Issued: 14 July 2021
By Patrick “Snowhunter” Thorne
There’s been little fresh snow to report anywhere in the world this past week. But it’s a slowly improving picture for most areas in the Southern Hemisphere with cold temperatures allowing consistent snowmaking after some snowfall in New Zealand, at last. More terrain opened up at ski areas in Australia and more centres opened in the Andes, where there’s been some fresh snowfall too, just no big dumps as yet. In the Northern Hemisphere, there remains just over a dozen centres open in seven countries on three continents but high temperatures continue to impact snow cover and the best conditions are early in the morning. It is the height of summer, of course, so that is to be expected. However, we’re still seeing record highs in multiple areas at times, thawing glacial ice in the Alps.
There’s little change on a week ago in Europe, with 10 glacier ski centres open in the Alps and Scandinavia. The weather has been predominantly warm (well it is July) but that has increasingly led to storms bubbling up in the Alps, with many areas closing lifts on Tuesday this week due to bad weather. Some of the storms actually brought a little overnight snowfall to some glaciers to start this week, including at Tignes in France.
ALPS REPORT| We have dropped to only eight areas open in the Alps this week after Val d’Isere, which has one of the shortest summer ski seasons in the Alps, opening for just a month each June-July, ended its 2021 summer ski season on Sunday. However, we’ll be back up to nine centres open on Saturday with Switzerland’s Saas-Fee scheduled to open for its 2021-22 ski season, which lasts for some nine months through to the end of April 2022.
For the ski areas that are open, there’s been a mixed bag of weather with some stormy conditions reported bringing heavy rain and strong winds at times, but then there have been spells of warm sunshine at others.
In Austria, there remain three areas open although the Kitzsteinhorn (0/145cm / 0/58”), above Kaprun, is down to its final 10 days or so with the centre planning to close for a few months the weekend after next. For now, there are about 6km of runs open although the terrain park is reported closed. Hintertux (0/330cm / 0/132”) has seen a little more cover lost from its snow depth but not so much as the previous week. It continues to have one of the larger areas open in the world at present, with some 20km of runs skiable. The Molltal glacier (0/290cm / 0116”) is the third Austrian option at present but with only 3km of slopes open.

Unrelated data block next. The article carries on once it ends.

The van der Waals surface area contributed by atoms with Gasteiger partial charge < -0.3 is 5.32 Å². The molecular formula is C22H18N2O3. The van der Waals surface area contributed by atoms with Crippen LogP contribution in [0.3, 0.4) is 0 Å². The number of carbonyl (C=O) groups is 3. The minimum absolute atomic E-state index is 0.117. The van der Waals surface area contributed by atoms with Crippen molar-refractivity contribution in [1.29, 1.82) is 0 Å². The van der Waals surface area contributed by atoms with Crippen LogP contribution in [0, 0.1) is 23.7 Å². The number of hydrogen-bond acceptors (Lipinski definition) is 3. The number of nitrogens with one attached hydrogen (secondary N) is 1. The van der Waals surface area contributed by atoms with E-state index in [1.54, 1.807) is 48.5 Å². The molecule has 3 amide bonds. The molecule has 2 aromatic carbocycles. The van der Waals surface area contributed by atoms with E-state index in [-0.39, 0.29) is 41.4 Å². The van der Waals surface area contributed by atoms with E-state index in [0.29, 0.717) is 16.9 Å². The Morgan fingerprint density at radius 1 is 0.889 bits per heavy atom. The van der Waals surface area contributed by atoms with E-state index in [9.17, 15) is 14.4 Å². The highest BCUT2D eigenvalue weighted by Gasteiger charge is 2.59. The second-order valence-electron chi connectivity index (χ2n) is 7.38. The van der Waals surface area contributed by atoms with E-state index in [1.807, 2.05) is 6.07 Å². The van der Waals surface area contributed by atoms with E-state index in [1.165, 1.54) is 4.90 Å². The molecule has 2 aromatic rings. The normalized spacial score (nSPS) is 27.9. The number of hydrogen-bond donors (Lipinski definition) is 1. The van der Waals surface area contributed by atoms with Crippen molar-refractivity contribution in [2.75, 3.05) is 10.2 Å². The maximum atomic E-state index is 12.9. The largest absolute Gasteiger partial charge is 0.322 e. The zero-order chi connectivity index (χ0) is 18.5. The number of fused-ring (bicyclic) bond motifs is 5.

With Val d’Isere ending its 2021 summer ski season, there are two areas still open, both with about 20km of runs. Firstly Val d’Isere’s neighbour Tignes (0/150cm / 0/60”) should be open to the end of this month, then Les 2 Alpes (0/185cm / 0/74”), which hopes to stay open through August as well, is the second option. Both saw a warm, sunny weekend, but it has been cloudier and much colder since the new week has begun, hardly getting above freezing in the daytime on their glaciers and dropping to 7 or 8 degrees below overnight, when a week ago it was hardly dropping below freezing even in the middle of the night. A dusting of fresh snowfall was actually reported here on Monday night.
Italy also has two options for skiers and boarders at present, with similar conditions. The skiing above Cervinia (0/150cm / 0/60”) with cross-border links to Switzerland’s Zermatt is open, as is the skiing at Passo Stelvio (0/190cm / 0/76”), from 6.30 am to 12.45 daily. The six weeks of operating has only been available to people staying in local hotels whilst waiting for official certification, required from Rome for the public opening of the lifts. A technical overhaul in the spring appears to be over too with an announcement that the main Trincerone access cable-car had re-opened to all from Monday this week.
Until Saas-Fee opens on Saturday, Zermatt (0/150cm / 0/60″), with Europe’s highest ski lifts and one of the Northern Hemisphere’s largest summer ski areas, in terms of both extent and vertical, remains the only area open for skiers and boarders in the country. It has 20km of runs skiable and a summer terrain park open.